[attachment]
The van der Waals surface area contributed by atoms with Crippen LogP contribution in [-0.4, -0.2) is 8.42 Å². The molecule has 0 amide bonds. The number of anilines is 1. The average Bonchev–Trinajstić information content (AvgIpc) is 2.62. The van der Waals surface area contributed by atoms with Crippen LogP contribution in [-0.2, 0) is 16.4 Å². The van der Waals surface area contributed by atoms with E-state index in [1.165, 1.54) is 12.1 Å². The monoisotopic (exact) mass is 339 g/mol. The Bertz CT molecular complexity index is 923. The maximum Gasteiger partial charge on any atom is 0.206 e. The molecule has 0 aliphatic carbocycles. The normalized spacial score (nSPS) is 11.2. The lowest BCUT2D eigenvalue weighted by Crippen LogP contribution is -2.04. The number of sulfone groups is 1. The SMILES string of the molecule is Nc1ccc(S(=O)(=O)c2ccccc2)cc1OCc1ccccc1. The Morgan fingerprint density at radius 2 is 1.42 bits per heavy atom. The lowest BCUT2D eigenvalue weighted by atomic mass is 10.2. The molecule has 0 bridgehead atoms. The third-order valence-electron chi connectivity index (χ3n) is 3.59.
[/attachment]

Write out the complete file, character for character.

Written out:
The van der Waals surface area contributed by atoms with Crippen LogP contribution in [-0.4, -0.2) is 8.42 Å². The molecule has 0 amide bonds. The number of anilines is 1. The average Bonchev–Trinajstić information content (AvgIpc) is 2.62. The van der Waals surface area contributed by atoms with Crippen LogP contribution in [-0.2, 0) is 16.4 Å². The van der Waals surface area contributed by atoms with E-state index in [1.165, 1.54) is 12.1 Å². The monoisotopic (exact) mass is 339 g/mol. The Bertz CT molecular complexity index is 923. The maximum Gasteiger partial charge on any atom is 0.206 e. The molecule has 0 aliphatic carbocycles. The normalized spacial score (nSPS) is 11.2. The lowest BCUT2D eigenvalue weighted by Crippen LogP contribution is -2.04. The number of sulfone groups is 1. The SMILES string of the molecule is Nc1ccc(S(=O)(=O)c2ccccc2)cc1OCc1ccccc1. The Morgan fingerprint density at radius 2 is 1.42 bits per heavy atom. The lowest BCUT2D eigenvalue weighted by atomic mass is 10.2. The molecule has 0 bridgehead atoms. The third-order valence-electron chi connectivity index (χ3n) is 3.59.